Monday, 11 June 2007

June Days

The past few weeks have given us Mediterrean like weather making The view from Kiltumper, quite stunning. The Husband says we no longer need to go to France for our holidays because here the sun is blazing away upon flower and human alike. The Son has returned from his 2 month exchange in Maredsous in Belguim. His French is nearly perfect and the Daughter, who has just finished her second year studying Fashion at NCAD, (The National College of Art and Design in Dublin) is happily working away on Oxford Street in London as an intern for Harpers Bazaar. She says it's not at all like Ugly Betty or The Devil Wears Prada. In fact she is sitting on the floor in an unairconditioned room tagging clothes and returning them to Bond Street. I remind her that we all started somewhere, most of us at the bottom. The Husband is busy writing on his laptop as he sits at the long table overlooking the garden. Last year this time he was conjuring images of a sun-soaked landscape for his characters who walk sandal-footed across herb encrusted hills somehere on a Turkish island. ('John' comes out in the US in February 2008 and in the UK/Ireland the followng autumn.) Now the characters of his next book 'Boy and Man', the sequel to 'Boy in the World', (Harper Collins, UK) are in Ethiopia.

Meanwhile in Kiltumper’s garden the last of the poppies are fading. Their petals scatter on the flower bed like discarded coloured tissue paper that has been left too long in the sun. They leave as big a mess behind them as the great show they perform in the month of June. Truth is they are a bit sloppy after their grand appearance but the garden wouldn’t be the same without them, especially this season when they held the setting sun in their crimson cups.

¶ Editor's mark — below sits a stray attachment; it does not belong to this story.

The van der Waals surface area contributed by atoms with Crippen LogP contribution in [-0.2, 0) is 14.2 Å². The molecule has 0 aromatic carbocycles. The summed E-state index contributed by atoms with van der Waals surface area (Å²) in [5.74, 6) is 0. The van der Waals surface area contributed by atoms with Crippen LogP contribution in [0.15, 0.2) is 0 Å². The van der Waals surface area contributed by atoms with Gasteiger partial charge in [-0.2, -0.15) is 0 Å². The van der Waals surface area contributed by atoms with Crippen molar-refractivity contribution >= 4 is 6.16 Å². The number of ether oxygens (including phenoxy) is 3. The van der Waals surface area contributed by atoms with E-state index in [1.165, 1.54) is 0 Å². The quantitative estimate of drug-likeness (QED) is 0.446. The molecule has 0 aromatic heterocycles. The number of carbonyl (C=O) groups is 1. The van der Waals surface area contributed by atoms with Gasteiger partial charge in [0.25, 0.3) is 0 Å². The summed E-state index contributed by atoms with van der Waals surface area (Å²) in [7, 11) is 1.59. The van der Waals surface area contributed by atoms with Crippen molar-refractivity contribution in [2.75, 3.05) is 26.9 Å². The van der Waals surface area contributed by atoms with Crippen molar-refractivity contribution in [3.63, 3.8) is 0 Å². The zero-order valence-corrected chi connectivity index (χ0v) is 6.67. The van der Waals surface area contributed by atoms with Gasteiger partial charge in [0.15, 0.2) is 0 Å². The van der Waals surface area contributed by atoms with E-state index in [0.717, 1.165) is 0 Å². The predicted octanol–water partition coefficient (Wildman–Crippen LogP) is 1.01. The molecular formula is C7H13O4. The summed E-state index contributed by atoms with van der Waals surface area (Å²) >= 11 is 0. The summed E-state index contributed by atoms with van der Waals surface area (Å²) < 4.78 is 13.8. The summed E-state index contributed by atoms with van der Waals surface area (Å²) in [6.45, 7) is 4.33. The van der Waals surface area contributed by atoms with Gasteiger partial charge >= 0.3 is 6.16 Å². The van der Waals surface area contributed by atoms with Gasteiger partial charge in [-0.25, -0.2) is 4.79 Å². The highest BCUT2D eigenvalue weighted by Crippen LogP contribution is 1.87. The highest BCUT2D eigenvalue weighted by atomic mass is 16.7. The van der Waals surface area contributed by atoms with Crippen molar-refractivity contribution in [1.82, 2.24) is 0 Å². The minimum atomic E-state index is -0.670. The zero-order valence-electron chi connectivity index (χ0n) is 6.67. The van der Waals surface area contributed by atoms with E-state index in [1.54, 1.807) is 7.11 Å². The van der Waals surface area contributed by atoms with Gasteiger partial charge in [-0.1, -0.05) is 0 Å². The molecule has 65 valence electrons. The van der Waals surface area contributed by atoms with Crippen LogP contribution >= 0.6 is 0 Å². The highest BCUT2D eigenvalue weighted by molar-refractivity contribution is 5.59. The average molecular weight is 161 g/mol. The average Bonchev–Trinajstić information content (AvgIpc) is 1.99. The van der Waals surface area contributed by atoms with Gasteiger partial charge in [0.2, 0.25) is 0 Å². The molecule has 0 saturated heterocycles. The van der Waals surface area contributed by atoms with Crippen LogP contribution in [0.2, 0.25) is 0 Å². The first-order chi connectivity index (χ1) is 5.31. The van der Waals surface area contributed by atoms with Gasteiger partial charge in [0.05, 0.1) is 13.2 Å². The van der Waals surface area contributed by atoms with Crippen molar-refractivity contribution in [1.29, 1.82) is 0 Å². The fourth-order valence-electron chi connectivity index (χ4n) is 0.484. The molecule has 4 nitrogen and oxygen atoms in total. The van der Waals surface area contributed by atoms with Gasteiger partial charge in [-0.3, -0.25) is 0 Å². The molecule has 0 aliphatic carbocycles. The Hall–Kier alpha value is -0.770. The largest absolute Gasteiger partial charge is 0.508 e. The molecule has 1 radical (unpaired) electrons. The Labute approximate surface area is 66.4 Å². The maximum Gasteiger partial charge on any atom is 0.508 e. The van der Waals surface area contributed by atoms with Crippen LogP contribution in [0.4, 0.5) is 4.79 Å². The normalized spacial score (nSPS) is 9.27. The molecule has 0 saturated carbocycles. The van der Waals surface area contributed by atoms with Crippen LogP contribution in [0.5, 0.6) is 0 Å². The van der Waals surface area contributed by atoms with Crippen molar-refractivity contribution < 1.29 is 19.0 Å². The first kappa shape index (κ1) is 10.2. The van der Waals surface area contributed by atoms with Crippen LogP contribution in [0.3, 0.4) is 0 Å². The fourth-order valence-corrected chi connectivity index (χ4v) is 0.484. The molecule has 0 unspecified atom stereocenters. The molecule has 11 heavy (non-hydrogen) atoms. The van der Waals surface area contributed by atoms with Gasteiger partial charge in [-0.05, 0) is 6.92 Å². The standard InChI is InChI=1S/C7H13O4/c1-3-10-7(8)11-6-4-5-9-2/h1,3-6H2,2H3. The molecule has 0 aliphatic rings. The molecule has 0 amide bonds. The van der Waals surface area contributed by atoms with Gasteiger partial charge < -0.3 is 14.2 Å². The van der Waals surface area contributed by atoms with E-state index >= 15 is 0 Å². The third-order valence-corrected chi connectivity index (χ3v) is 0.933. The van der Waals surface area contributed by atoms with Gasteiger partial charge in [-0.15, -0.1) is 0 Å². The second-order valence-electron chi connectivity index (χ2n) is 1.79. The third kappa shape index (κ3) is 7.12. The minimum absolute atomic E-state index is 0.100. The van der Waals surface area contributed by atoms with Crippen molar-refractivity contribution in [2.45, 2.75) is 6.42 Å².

I took a walk one evening when the cottage was quiet. Everyone was away. I followed the small road that borders the big meadow behind us and climbed over the gate into the field known locally as ‘Lower Tumper’. Before most of the lower hill field was planted with hardwood trees and spruce, the field was home to our grazing cows and their calves. Back in the days when the Husband and I tried our hand at farming we walked up these hill fields to count our small stock and stand amongst them, listening to the bird song. It was a different time in our life. It was a different view. I never thought I’d be thankful for that massive monument of metal that stands in the corner of the big meadow but I am. It has saved a remnant of the field-that-was as a long swath beneath the wires of the pylon. A fifty yard path separates an emerging forest on either side. Without the pylon the field would be total plantation. It occurred to me that as the rest of the country is becoming more developed, here things are becoming more wild. You can sense wildlife everywhere. I was walking across the thistle and tall grass into the heart of the hardwoods when some movement in the edge of my vision made me stop. I turned in time to see a fox climbing over the stone wall and into the field at the back of the house where two brown horses stay for summer grazing. Sensing me, the fox stopped still. Then it turned and looked at me, and I looked at it, both of us perhaps marvelling like neighbours at the stillness and beauty of the warm evening. In a snapshot second it was pastoral picture perfect. Sometimes everything comes together, and alone on the hill I recalled last year when the Husband and the Student were discussing Robert Frost’s poem, 'Stopping by Woods on a Snowy Evening' for his honour english Junior Cert exam. And now here I was, a single and yet not so single viewer in the silent landscape of ash and oak, of fox and horse, of meadow and sky. My brother, Stephen, who passed away under the first full moon of May, would have loved that image. He would have loved the idea of me standing alone in the field of my ancestors and thinking not of Yeats but of Frost.